Money Matters

Money: Coins and Bills

Every country in the world has a monetary system designed to regulate and control the government issued currency -- the money.

Here we see the coins currently in use in Canada. The figures on the coins are Canadian symbols. There is a maple leaf on the penny or cent; a beaver on the nickel; the Bluenose -- a swift clipper ship, built in Nova Scotia, on the dime. There's a caribou on the quarter. The large coin is worth a dollar. The water bird shown on it is called a loon. So Canada refers to its dollars as loonies. There's also a $2 coin called a "toonie". So Canada is a land of loonies and toonies instead of dollars and cents.

That's not quite true. A loonie is a Canadian dollar, and though it isn't usually worth as much as a US dollar, there was a time long ago, when, for a brief moment, it was worth a few cents more.

The US Dollar has been the standard currency in world trade for many years. But, as global communication and trade increases, the Euro in Europe and the Japanese Yen in Asia are becoming more common in international affairs.

American coins, except for the loonie, have exactly the same value as Canadian coins do. There is a penny or cent, a nickel worth 5¢, a dime worth 10¢, and a quarter worth 25¢. Though there is a half-dollar or 50¢ coin, they are not seen or used as much as quarters, dimes and nickels. We use pennies to buy bubble-gum or to make wishes in wells -- and not much else.

Bills to Pay Bills

American paper money known as "bills", show their value in the corners of the bill.
Most have images of former presidents on one side, and pictures of American national monuments on the other. All American paper money is the same shade of green -- which is why people sometimes call them "greenbacks". Many countries in the world like Canada and Australia, have colorful paper money with intricate geometric designs that make it hard to counterfeit or photocopy.

Here we see some of the paper money "denominations" (dollar values) in use today in America. The most common bills in circulation are $1, $5, $10, $20 and $50. Automatic tellers (ATMs) can only dispense $20 bills, so we have to withdraw multiples of $20. When we make a large withdrawal at the counter instead of the ATM, the human teller will usually ask what bill denominations we want. Since $500 in 20's makes a pretty thick pile of bills, we might want $100's or $50's instead.

Talking About Money

When we talk about money, we call the decimal point "AND".

So, $7.61 is spoken "Seven dollars AND sixty-one cents". A common mistake with big amounts is to add the word "AND" in the wrong place. Most people say " three hundred AND twenty-seven dollars, AND sixty-three cents" when they see $327.63 -- but the correct way is without the big, red AND!!! It should be said "three hundred, twenty-seven dollars, AND sixty-three cents". This amount $4 267.98 should be said: "four thousand, two hundred, sixty-seven dollars, AND ninety-eight cents". We say AND only at the decimal point -- nowhere else!!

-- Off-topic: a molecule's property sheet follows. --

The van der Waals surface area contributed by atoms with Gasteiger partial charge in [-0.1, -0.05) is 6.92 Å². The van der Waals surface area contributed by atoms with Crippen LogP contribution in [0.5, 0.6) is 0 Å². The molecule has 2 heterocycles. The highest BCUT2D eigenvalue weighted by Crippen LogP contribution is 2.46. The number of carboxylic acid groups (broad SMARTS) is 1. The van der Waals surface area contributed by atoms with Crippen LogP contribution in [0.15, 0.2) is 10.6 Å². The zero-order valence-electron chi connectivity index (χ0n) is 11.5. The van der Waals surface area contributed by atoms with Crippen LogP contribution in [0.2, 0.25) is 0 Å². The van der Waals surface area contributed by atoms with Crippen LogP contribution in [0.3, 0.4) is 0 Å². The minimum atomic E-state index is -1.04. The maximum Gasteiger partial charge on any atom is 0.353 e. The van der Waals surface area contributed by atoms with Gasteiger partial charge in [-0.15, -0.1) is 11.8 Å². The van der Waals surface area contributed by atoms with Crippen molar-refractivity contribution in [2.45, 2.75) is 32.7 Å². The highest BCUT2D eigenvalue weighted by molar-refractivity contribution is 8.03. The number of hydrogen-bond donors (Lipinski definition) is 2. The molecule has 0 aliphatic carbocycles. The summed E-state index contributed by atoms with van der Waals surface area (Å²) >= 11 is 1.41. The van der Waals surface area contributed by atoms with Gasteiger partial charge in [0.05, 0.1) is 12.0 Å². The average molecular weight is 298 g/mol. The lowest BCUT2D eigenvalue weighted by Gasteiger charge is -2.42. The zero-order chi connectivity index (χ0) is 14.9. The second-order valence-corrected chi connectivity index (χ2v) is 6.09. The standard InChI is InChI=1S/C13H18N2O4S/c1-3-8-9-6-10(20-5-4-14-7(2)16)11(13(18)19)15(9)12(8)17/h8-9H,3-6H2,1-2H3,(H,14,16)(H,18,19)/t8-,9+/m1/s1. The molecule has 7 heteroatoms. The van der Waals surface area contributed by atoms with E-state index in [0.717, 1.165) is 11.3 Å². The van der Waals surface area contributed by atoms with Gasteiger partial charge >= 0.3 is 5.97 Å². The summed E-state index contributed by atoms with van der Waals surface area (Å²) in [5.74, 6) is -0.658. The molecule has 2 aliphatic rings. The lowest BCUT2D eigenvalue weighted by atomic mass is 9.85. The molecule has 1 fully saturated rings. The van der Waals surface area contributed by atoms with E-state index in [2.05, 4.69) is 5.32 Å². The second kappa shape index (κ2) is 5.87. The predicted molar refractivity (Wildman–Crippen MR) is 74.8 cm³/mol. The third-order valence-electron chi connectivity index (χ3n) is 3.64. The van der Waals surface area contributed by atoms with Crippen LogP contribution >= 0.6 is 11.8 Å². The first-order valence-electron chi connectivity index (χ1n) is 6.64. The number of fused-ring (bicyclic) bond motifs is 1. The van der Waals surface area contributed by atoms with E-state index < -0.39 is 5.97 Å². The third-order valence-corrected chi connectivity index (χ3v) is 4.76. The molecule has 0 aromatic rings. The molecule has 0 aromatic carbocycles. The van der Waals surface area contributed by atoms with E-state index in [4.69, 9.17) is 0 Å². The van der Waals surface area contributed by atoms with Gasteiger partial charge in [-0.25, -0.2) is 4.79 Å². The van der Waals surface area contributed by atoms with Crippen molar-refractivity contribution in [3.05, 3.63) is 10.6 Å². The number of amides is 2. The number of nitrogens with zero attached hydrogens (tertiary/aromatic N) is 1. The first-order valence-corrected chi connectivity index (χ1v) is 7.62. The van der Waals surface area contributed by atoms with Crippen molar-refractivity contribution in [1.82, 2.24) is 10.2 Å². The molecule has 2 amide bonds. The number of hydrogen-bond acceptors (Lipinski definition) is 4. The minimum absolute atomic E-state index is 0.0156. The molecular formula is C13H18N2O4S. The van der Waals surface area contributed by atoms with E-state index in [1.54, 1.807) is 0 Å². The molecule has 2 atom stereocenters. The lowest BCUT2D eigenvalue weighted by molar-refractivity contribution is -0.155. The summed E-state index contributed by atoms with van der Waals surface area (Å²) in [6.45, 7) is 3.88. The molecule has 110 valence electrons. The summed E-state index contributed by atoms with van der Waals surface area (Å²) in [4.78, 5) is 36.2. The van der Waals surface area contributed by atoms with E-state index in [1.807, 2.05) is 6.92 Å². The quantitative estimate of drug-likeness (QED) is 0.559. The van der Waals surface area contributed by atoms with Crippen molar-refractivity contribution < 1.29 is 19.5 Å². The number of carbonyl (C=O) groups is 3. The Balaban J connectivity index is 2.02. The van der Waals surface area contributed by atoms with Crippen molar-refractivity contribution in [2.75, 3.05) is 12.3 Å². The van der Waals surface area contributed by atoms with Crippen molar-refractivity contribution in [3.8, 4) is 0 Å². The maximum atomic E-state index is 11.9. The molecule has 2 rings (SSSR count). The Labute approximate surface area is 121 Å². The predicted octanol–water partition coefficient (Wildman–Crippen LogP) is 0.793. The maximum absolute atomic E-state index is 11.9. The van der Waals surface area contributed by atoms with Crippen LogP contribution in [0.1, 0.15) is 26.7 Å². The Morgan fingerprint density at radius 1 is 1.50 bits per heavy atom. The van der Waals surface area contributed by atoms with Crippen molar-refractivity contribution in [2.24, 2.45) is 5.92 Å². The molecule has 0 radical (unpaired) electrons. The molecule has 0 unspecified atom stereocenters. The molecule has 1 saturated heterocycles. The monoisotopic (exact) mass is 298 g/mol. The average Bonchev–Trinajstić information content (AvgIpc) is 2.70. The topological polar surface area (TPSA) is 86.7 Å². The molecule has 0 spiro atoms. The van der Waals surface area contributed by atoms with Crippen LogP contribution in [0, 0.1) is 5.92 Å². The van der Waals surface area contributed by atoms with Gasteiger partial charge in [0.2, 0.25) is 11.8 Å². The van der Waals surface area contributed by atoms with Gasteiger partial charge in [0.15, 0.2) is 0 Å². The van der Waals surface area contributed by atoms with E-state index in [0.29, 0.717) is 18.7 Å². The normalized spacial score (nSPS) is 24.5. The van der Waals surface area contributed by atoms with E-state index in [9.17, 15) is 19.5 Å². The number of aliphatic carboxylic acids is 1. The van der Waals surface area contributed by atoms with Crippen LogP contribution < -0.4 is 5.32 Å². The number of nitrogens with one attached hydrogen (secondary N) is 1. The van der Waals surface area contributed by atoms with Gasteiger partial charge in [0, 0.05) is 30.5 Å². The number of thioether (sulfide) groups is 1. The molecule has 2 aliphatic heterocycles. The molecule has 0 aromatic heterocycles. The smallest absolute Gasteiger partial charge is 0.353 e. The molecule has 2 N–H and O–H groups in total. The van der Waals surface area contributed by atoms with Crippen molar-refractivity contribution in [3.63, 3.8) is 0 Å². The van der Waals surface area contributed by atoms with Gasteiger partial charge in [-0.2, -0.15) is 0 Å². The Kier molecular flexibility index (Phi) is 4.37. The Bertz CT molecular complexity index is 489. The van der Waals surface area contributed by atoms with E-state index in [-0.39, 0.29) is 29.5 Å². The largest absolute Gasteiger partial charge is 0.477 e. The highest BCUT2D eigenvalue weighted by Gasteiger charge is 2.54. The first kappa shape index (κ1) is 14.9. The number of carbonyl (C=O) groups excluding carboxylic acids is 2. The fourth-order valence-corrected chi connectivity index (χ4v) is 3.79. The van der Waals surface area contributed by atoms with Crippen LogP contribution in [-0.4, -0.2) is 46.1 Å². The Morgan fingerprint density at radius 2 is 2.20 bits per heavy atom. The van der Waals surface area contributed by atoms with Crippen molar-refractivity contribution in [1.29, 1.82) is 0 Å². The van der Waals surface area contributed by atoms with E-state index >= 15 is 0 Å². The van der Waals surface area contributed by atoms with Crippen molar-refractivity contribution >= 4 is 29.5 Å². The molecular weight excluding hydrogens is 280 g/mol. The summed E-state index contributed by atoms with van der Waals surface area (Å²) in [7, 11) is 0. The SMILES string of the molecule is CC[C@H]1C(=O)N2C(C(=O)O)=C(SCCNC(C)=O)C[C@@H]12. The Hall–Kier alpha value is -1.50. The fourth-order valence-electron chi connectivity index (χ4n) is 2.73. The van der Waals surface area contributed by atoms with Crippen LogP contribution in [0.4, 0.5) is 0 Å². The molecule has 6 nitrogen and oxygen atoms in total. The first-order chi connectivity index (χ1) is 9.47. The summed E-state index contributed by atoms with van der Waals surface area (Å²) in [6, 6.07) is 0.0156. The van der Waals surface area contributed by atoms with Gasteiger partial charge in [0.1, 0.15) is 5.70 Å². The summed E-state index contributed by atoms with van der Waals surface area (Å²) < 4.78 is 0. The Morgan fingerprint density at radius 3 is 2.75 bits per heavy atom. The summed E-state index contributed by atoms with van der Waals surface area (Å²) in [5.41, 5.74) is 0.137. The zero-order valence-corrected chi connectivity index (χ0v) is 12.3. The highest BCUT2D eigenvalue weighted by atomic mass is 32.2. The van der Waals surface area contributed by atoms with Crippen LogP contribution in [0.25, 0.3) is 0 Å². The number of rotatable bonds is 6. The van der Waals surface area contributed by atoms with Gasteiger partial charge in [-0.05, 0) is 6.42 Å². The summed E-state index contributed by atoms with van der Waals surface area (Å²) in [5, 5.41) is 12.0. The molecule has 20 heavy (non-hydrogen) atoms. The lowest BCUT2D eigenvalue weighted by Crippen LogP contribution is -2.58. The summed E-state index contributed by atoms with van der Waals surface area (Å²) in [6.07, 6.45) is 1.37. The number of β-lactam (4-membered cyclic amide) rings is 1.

Example: Write this amount of money in words: $14 357.94

Solution: Fourteen thousand, three hundred fifty-seven dollars, and ninety-four cents.

Adding, Subtracting, Multiplying and Dividing Money

Just like whole numbers and decimals, money is based on 10, so there is no difference in approach when we Add, Subtract, Multiply or Divide amounts of money. After all, money numbers are just whole numbers with decimals. We just line up the decimal places, carry tens and hundreds when we add or multiply; borrow ones, tens and hundreds when we subtract, and so on, just like we always do. A good thing about money numbers is -- they always have just 2 decimal places, so we never worry about putting in zeros, to line up decimals of different lengths. An important thing to remember -- our answer must always include the dollar sign and decimal point.



4) $35. 56 ÷ 28 =

Now get a pencil, an eraser and a note book, copy the questions,
do the practice exercise(s), then check your work with the solutions.
If you get stuck, review the examples in the lesson, then try again.

Practice Exercises

1) Fill in the blanks with the right number. The first one is done for you.

a) $1.22 = 122 pennies b) $0.55 = ____ nickels c) $2.25 = _____ quarters

d) $1.90 = ____ dimes e) $0.20 = ____ nickels f) $1.00 = _____ quarters

2) Write these money amounts in words:

a) $157.93 b) $21.54 c) $2 605.17

3) Find the sum, difference and product:

a) $157.93 + $23.67 = b) $21.54 - $13.75 = c) $260.17 × 5 =

4) The team of Juanita, Sandy and Chuck won $32.25 for coming 2nd in the spelling bee. They wanted to share it equally. How much will each member of the team get?


1) Fill in the blanks with the right number. The first one is done for you.

a) $1.22 = 122 pennies b) $0.55 = 11 nickels c) $2.25 = 9 quarters

d) $1.90 = 19 dimes e) $0.20 = 4 nickels f) $1.00 = 4 quarters

2) Write these money amounts in words:

a) $157.93 b) $21.54 c) $2 605.17

a) one hundred fifty-seven dollars and ninety-three cents
b) twenty-one dollars and fifty-four cents.
c) two thousand, six hundred five dollars and seventeen cents.

3) Find the sum, difference and product:

a) $157.93 + $23.67 =

b) $21.54 - $13.75 =

c) $260.17 × 5 =

4) Since there are 3 team members, they will divide $32.25 by 3:

They each get $10.75.

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